The world of electric motorsport has taken a step closer after the FIA announced that it has awarded the promoter contract for the new Formula E series to a group called Formula E Holdings, involving French company Formulec, former UK science minister and champion of green racing Lord Drayson and GP2 entrant Alejandro Agag. It is also being funded by entrepreneur Enrique Banuelos.
The series will start in 2014 with a race in Rio de Janeiro after some demonstration runs in 2013 and will feature 10 teams each with two drivers. The prototype car, produced by Formulec, will have a Lithium Ion batteries and a maximum speed of 220km/h and will run for 25 minutes between charges. Entrants will be able to use a Formulec car but are also allowed to design and build their own cars to FIA regulations. This leaves room for Toyota, Honda and other interested manufacturers to enter the series.
One of the ideological struggles of the past year or two has been the debate about how far down that road F1 should go with its 2014 new engine formula, with some parties like Renault keen to really push the boundaries and move far away from the gas guzzling V8s used today. Others believe that F1 should remain all about conspicuous consumption, despite the obvious evidence that the world is running out of oil and thus its cost is increasingly unsustainable.
An uneasy compromise has been reached with the V6 1.6 litre turbo engines, which are already being dyno tested by Renault, Mercedes and Ferrari. These will be 30% more efficient than the current units, will have a large proportion of regenerative energy from braking and will run on electric only in the pit lane.
Talk of the new engines not sounding like proper racing engines has dominated the debate, with many parties once again guilty of short-term thinking. The sound will be one of the key things the Formula E promoters must get right from the outset, using synthesised noise.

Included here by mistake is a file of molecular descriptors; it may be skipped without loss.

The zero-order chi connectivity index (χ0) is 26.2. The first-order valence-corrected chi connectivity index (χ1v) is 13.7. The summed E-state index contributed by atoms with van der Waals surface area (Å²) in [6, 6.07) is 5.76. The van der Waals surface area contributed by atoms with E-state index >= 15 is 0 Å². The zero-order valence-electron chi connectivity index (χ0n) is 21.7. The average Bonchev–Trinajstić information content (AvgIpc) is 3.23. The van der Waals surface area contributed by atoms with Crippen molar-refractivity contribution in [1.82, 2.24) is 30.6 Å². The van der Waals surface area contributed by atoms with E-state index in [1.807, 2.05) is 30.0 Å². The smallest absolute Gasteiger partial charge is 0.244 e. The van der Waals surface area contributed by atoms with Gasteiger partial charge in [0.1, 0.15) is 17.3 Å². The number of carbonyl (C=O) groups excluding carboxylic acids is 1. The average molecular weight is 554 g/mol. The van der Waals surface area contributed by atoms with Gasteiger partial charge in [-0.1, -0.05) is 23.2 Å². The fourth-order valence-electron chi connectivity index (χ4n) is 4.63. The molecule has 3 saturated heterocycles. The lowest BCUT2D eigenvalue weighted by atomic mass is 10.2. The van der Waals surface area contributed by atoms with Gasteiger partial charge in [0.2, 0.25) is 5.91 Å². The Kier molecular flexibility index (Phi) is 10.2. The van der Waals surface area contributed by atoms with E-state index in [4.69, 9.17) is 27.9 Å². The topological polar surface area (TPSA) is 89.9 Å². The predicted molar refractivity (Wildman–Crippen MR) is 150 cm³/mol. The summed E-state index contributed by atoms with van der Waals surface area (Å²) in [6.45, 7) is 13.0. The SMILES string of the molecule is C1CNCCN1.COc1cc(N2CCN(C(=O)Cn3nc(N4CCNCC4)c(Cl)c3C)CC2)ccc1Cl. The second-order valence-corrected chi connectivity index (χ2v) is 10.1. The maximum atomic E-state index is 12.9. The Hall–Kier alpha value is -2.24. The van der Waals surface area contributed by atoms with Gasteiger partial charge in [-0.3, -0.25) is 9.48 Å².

However the arrival of Formula E allows the FIA to have something to point at to highlight its work in this area and it is a response to pressure from the European Commission chiefs, among others, for the governing body to do more to provide the platform for manufacturers to push innovation in technologies around electric vehicles. Racing has long been proven to be a very effective test bed for the automotive world.
The Formula E races will take place in cities which are leading the sustainable motoring agenda; to maximise the population reach and to underline those cities’ desire to promote environmentally friendly motoring.
FIA president Jean Todt said, “This new competition at the heart of major cities is certain to attract a new audience. We are pleased with this agreement with Formula E Holdings as they bring a very strong experience in motor sport. This spectacular series will offer both entertainment and a new opportunity to share the FIA values and objectives of clean energy, mobility and sustainability with a wider and younger audience as well.”
It will be interesting to see whether the FIA is able to persuade the promoter of F1, Bernie Ecclestone’s FOM, to find a way to showcase Formula E in front of its huge global audience, which would help to spread its influence more quickly, or whether it will have to stand on its own feet.
Will battery powered cars be the future of electric motorsport? I put that question recently to Sir David King, former chief scientific adviser to the UK government, now engaged in work on the future of mobility and transport. He pointed to an experiment in Korea, which he thinks will provide the future model for motorsport.
“The weight of the batteries required to do 15 laps is too much,” he said. “So I think the online vehicle technology, which is a very exciting new technology, only recently developed, for me is the most likely.
“In Seoul, under the tarmac of the road an inch down a primary coil is installed. In your car is a secondary coil. There’s no electricity coming from the primary until your car is over it, so it’s very little energy loss; 93% energy transferred to the secondary coil. And the car is driven on that energy. You have a small, low weight battery in the car and that battery is always fully charged until you drive off the track. Then you use the charge left in the battery.
“I know that sounds like Scalextric. But I think the future of F1 is going to take up these amazing new technologies. ”
It’s a fascinating theory and one we will watch out for. Meanwhile Formula E will start a process of shifting the perception of the way men (and women) race cars and we will see where it leads us.